Thursday, September 18, 2014

Just Give Me the A Already Because My Other Classes Are Killing Me

School has resumed.  It's been an odd start to the year.  t was very strange not to have to engage in the typical back to school preparations for children who are still in public school.  Very weird indeed since Mr. Lime and I still had to get ourselves ready. 

That said, Calypso (who would like me to post some touching sort of post about her...sheesh, kid discovers your blog and all of a sudden wants to be the star!) has begun a program at a community college.  After a couple of online classes in which she did very well she has begun attending full-time on campus classes this fall.  Here then, instead of a warm and fuzzy Hallmark sort of post, I present some observations on school.

She is not loving Statistics.  I can't say as I blame her.  If you recall, I burned my stats textbook when the class was over. She has a particular classmate who is driving her even crazier than the topic itself.  The classmate is a middle-aged woman who has just returned to school for the first time in decades and is understandably insecure about it.  What annoys Calypso is not the insecurity but her inclination to ask the same question repeatedly because she can't be bothered to actually listen to the prof when he answers her. The incessant questioning is so constant a disruption that other members of the class and the prof himself are finding their patience strained to the limit.  Calypso, though she is struggling with statistical concepts seems to have grasped at least one in assigning a nickname to this one classmate whose age is no where near the range of fellow classmates and who doesn't seem to grasp any of the social cues within a polite classroom.  Said classmate is now referred to as Outlier.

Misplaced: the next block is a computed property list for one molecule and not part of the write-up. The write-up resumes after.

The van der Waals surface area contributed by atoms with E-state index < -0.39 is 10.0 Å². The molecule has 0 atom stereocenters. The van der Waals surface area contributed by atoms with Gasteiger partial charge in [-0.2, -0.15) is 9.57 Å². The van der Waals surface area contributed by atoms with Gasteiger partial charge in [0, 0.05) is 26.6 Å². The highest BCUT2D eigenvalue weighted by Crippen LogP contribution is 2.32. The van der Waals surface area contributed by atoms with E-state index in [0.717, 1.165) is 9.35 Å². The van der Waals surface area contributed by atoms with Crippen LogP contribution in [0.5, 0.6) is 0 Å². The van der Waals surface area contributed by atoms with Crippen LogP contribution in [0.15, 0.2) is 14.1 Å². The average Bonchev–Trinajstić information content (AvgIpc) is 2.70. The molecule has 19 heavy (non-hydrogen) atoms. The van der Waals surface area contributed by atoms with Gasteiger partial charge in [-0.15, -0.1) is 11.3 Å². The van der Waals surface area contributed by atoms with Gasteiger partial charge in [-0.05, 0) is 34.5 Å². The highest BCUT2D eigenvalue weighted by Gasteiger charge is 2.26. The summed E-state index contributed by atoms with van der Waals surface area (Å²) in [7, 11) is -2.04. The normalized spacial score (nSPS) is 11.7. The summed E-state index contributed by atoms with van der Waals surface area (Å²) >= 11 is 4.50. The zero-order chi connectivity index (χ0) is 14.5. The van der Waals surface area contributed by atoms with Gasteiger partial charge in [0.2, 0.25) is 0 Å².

Here then is what she related as the conversation with her Literature prof who said genres won't be covered individually but rather under themes such as Death, Alienation and Loneliness, Nature, Love and Desire.  Under each theme there will be poetry, short stories, and dramas relating to the theme.

C: I was looking at the textbook and the syllabus and noticed there's a TON of Poe in the textbook but none was listed in the syllabus so I was wondering why.

Prof: Oh?  You think we should?

C: Well, um, since you mentioned he's pretty much the father of the short story and we have a theme of DEATH, I thought his work might be relevant.

Prof: Hhhmm, good point.  Which works do you think we ought to use?

C: (incredulous) Well, it's a safe bet that anything he wrote would work but how about a short story AND a poem?

Prof: You may be right.  I'll add that.

C: Well, and I also noticed a lot of Plath in the book but none on the syllabus.

Prof:  You think I should be covering Plath?

C: (looking around for Candid Camera) Well, uh, yes.  She seems a good candidate for alienation and loneliness since, you know, she was feeling alienated and lonely enough to literally stick her head in an oven and all.

Prof: Hhmm, another good point.  I hadn't thought of that.


Calypso then told me she needed to write a thank you note to her ninth grade English teacher who loved nothing more than when a student found death as a theme in any of the works discussed during Lit Circles (something Calypso found a real challenge at the time).  I'm sure such a note will make that teacher's day.